The Industrial Internet concept has evolved over the last decade to encompass interconnected systems that combine hardware, software and networking capabilities to sense and control the physical world. These industrial control systems contain embedded sensors, processors and actuators that provide the capability to serve specific operational purposes and transforming how businesses operate.
With the adoption from various industries and acceleration of various deployments just in the last few years, the results are so far promising as performance is better, deployment is faster and operational tasks that support the physical process are now increasingly smarter. According to analyst Gartner, there will be 26 billion IoT and M2M devices by 2020, which is an indication of the level of scale and complexity associated with industrial internet.
While all these key benefits and exciting opportunities are sound for revolutionary game changer, there has been one thing missing from many of the IIoT discussions to date – security. The security aspects of IIoT are unique given the mission critical nature of industrial environments, namely safety and reliability.
So far we have already witnessed hacking PoC against IoT devices deploying botnets, malware and ransomware type of attacks. In fact, industrial Internet is not an exception and it is just matter of time that IIoT/M2M will be hit by targeted attacks that could be devastating for hazard zones and could results in asset damage, possible fatalities and injuries.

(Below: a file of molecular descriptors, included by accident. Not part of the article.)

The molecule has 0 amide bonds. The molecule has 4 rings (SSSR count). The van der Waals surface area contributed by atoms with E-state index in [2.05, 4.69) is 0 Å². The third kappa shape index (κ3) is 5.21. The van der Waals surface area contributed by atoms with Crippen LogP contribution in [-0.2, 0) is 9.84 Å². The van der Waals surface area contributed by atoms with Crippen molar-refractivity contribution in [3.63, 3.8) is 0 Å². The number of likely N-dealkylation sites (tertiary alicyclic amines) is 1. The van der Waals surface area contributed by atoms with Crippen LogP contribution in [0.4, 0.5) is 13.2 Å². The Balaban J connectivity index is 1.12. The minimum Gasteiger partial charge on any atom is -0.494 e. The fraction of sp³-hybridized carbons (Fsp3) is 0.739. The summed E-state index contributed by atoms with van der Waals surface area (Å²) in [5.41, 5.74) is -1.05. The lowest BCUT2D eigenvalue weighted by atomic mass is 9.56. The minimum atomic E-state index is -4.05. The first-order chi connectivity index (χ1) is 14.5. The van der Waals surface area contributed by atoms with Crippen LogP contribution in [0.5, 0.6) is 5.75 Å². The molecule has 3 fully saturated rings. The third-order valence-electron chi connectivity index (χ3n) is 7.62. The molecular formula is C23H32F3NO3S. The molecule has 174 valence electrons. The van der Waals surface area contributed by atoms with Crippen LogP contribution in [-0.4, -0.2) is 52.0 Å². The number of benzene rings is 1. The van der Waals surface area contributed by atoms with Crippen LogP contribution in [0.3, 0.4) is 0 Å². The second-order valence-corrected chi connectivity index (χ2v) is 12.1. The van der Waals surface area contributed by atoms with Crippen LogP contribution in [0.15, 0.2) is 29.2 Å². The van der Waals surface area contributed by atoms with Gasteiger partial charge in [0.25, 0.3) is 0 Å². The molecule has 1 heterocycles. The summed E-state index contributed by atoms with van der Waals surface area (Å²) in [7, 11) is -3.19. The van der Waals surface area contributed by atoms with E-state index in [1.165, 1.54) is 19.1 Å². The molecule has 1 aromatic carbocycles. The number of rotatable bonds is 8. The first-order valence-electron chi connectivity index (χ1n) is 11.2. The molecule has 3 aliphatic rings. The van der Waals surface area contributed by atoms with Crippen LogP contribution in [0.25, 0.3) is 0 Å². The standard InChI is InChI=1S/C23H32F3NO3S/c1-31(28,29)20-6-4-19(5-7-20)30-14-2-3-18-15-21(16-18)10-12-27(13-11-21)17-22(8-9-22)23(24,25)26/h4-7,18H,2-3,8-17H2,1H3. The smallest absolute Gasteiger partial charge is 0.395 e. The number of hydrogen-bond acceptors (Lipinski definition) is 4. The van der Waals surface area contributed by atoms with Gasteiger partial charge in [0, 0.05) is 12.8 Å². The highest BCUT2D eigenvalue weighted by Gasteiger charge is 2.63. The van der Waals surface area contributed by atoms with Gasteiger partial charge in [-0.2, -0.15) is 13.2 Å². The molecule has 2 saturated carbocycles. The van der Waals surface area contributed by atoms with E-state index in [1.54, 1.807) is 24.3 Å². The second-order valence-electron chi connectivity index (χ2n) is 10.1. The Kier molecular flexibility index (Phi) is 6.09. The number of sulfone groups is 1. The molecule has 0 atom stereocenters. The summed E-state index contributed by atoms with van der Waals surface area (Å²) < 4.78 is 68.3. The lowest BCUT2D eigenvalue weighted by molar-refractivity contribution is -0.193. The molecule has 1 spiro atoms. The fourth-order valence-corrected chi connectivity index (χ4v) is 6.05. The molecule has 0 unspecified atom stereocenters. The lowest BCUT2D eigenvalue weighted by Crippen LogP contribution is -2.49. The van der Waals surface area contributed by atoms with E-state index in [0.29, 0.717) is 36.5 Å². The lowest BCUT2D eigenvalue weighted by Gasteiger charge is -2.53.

To help provide guidance and a path forward to deliver and deploy secure and reliable IoT devices, the first thing you should be thinking about understanding OT security requirements. At a high level, the industrial Internet security strategy is all about covering the whole product ecosystems including remote access, cloud technologies and most importantly secure by design concept in addition to product security (i.e. embedded security, firmware etc).
As IIoT continues to evolve and shape the OT landscape, it will also influence the very nature of industrial security and raise the bar for OT security which result in more secure industrial facilities as asset owners and manufacturers are now increasingly aware of cyber risks and cost implications of unsecure OT environments.
Learn more about the new era of IIoT threats and how Applied Risk is helping customers toward a safe and reliable industrial Internet.